What does “original” mean to you?
Originality is in the idea driving the design process, not the aesthetic result of that process. While anyone can find visual influence in, and borrow from, existing designs and design languages, the genesis of good design is not strictly in its visual representation. It is the unique way by which a problem is approached and solved by designer and manufacturer. That is what’s original and cannot easily be replicated.
Your work spans many disciplines – from designing furniture for contract, hospitality, and residential markets to lighting, packaging, and other consumer products. What have you experienced as the biggest threats to original design? Are the threats different in each discipline?
The biggest threat to original design in any discipline is the lack of context in the communication of design. The media by and large tends to share our output with the public as eye candy, which devalues the work we do and the decisions we make in trying to create design with meaning. When a piece of furniture that takes years to develop is reduced to a stylistic exercise to be appreciated on a design blog or a Pinterest page, it becomes easy (and innocent) for the public to appreciate it and then turn around to find the cheap alternative that has none of the intention of the original.
With all of my manufacturing partners, I make it a point to travel to the architecture and interior firms that they service, discuss my work with them, and make sure they understand the context behind the work. My hope is that as they specify new products, the “why” becomes as much a driver as the “what.” As a whole, consumers of every kind need to begin to understand the “why” as the most important aspect of any purchasing decision. Appreciating only the “what” is what makes knock offs not only acceptable, but commonplace in our society.
You were immersed in art and design from a young age. What was one of your earliest lessons about the power of design?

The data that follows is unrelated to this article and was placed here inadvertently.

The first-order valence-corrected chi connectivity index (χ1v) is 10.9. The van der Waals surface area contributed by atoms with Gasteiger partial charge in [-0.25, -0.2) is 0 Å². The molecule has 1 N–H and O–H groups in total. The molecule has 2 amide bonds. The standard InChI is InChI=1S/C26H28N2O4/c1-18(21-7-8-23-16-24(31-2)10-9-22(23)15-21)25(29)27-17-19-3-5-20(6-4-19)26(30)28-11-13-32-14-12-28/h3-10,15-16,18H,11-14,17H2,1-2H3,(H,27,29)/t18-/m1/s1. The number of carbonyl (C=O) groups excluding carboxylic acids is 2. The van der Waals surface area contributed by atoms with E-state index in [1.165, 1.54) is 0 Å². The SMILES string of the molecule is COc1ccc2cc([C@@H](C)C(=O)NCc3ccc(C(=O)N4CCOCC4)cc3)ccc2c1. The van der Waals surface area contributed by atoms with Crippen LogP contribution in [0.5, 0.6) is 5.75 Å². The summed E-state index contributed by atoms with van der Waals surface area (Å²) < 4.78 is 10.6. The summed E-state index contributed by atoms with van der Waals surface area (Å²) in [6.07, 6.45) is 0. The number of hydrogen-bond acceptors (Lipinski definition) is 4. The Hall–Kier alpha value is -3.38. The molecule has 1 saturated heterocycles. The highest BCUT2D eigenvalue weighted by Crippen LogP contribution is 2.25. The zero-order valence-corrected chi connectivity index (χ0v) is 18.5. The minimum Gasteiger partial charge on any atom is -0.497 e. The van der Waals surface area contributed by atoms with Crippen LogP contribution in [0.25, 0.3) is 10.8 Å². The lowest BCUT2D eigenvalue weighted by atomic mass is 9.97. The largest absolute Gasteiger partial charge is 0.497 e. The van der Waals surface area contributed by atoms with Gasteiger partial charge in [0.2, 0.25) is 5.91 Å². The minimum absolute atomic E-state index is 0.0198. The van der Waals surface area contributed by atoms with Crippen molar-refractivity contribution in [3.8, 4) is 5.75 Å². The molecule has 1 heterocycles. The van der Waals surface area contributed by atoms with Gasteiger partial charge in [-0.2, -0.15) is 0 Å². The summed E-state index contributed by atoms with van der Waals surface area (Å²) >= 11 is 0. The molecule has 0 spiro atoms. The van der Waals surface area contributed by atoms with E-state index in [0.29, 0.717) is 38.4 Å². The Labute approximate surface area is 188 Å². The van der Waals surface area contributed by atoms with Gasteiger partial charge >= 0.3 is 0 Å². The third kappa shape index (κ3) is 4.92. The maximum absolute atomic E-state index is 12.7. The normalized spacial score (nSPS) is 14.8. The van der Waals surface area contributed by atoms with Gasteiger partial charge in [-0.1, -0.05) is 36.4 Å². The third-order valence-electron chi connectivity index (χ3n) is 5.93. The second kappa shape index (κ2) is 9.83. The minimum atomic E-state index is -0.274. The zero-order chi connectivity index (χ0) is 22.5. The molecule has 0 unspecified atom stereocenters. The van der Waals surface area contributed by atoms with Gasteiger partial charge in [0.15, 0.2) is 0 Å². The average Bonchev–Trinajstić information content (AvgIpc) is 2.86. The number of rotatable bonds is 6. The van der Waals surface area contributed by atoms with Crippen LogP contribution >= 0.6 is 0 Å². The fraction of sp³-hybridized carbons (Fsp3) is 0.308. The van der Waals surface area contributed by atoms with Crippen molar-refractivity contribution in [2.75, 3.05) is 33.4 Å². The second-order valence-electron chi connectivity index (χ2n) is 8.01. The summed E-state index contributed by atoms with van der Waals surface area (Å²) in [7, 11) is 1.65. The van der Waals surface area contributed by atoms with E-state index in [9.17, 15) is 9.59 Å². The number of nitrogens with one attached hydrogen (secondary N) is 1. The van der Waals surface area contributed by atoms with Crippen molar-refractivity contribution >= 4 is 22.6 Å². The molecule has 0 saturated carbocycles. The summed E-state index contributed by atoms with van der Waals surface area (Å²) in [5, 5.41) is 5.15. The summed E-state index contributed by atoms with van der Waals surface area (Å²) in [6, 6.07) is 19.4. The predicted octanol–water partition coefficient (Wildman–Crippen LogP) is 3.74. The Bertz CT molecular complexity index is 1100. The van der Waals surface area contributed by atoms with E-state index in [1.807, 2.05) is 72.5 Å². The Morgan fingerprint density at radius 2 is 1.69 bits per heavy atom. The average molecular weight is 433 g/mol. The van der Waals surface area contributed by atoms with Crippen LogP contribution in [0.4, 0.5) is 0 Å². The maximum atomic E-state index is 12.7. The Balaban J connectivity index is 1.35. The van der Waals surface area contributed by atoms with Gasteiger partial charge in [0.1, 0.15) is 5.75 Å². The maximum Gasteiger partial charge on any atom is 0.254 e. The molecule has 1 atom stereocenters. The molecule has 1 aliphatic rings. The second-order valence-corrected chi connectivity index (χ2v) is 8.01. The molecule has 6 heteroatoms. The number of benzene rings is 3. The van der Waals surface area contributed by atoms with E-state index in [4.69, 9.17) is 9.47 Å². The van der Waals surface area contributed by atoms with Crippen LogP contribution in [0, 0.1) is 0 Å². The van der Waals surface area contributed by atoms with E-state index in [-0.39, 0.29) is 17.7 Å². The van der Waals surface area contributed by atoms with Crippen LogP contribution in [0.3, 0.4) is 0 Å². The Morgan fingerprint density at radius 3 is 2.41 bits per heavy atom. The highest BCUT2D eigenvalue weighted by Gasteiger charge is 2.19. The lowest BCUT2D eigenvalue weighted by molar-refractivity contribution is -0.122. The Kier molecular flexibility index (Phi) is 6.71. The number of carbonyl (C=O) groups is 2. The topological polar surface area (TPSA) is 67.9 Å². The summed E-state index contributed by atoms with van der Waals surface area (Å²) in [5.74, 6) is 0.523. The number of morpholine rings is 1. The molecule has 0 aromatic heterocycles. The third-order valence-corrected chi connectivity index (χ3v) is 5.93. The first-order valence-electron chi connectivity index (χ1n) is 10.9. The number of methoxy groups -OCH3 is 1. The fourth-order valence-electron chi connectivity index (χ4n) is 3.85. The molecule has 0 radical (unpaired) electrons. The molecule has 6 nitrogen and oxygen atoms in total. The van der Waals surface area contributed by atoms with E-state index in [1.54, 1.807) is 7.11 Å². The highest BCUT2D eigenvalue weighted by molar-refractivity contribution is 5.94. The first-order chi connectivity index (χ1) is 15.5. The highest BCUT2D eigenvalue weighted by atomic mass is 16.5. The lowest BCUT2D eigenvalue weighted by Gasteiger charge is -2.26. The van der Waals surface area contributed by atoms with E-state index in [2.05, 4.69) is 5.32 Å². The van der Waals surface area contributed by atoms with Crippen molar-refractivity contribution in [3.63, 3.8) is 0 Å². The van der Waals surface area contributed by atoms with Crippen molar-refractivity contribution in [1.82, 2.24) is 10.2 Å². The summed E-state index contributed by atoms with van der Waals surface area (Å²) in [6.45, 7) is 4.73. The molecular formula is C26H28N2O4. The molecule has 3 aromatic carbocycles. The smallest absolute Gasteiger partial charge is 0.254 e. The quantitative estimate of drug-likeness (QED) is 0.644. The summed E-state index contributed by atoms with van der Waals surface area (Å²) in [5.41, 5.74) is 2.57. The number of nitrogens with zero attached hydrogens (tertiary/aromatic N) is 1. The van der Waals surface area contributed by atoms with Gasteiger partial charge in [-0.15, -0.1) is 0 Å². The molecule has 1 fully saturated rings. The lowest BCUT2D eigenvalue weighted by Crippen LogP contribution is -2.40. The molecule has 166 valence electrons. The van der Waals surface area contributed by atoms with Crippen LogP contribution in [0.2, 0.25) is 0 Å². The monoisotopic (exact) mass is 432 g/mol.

I am fortunate to have come from two prior generations of artists and designers who instilled invaluable lessons in me — that an appreciation of craftsmanship, a respect for materials, and that the utmost rigor are integral in creating principled design work worthy of existing. Because I work almost exclusively on design for large scale production, these values become even more essential to my work because the impact of how I treat design and production is that much greater.
Brad Ascalon founded his studio in 2006. The multidisciplinary designer specializes in furniture for the contract, hospitality and residential markets, as well as lighting, packaging, and other consumer products. With a reductive approach to his craft, Ascalon believes in design that is uncomplicated, rational and manages to find the perfect balance of form, function and concept. Through this approach, coupled with a strong understanding of strategy-driven design opportunities for his clients, Ascalon is widely regarded as one of the leading American design voices of his generation. Working with clients ranging from global brands to start-ups, branding agencies and private clientele, Ascalon’s long list of collaborators has included such brands as Design Within Reach, Ligne Roset, Bernhardt Design, Stylex, Restoration Hardware, OTHR, Council, Gaia & Gino, L’Oreal, Redken and many others.
Ascalon’s work has been exhibited around the world including Moscow, where in 2013 he was singlehandedly invited to represent American design with an installation at Moscow Design Week. Ascalon’s work has been featured in top publications including Wallpaper*, New York Times, Architectural Digest, Intramuros, Whitewall, Esquire, Surface, Dwell, Interior Design, Objekt, Interni, Ottagono, Elle Décor, Metropolis and many others.
Born outside of Philadelphia, PA, Ascalon was immersed in the world of art and design from an early age. Ascalon attributes his passion for design to the two generations before him who instilled in him the value of craftsmanship, materiality and rigor. Ascalon earned a Masters’ degree for Industrial Design from New York’s Pratt Institute in 2005, and that same year was recognized by Wallpaper magazine as one of the “Ten Most Wanted” emerging designers in the world. Ascalon lives and works in New York, NY.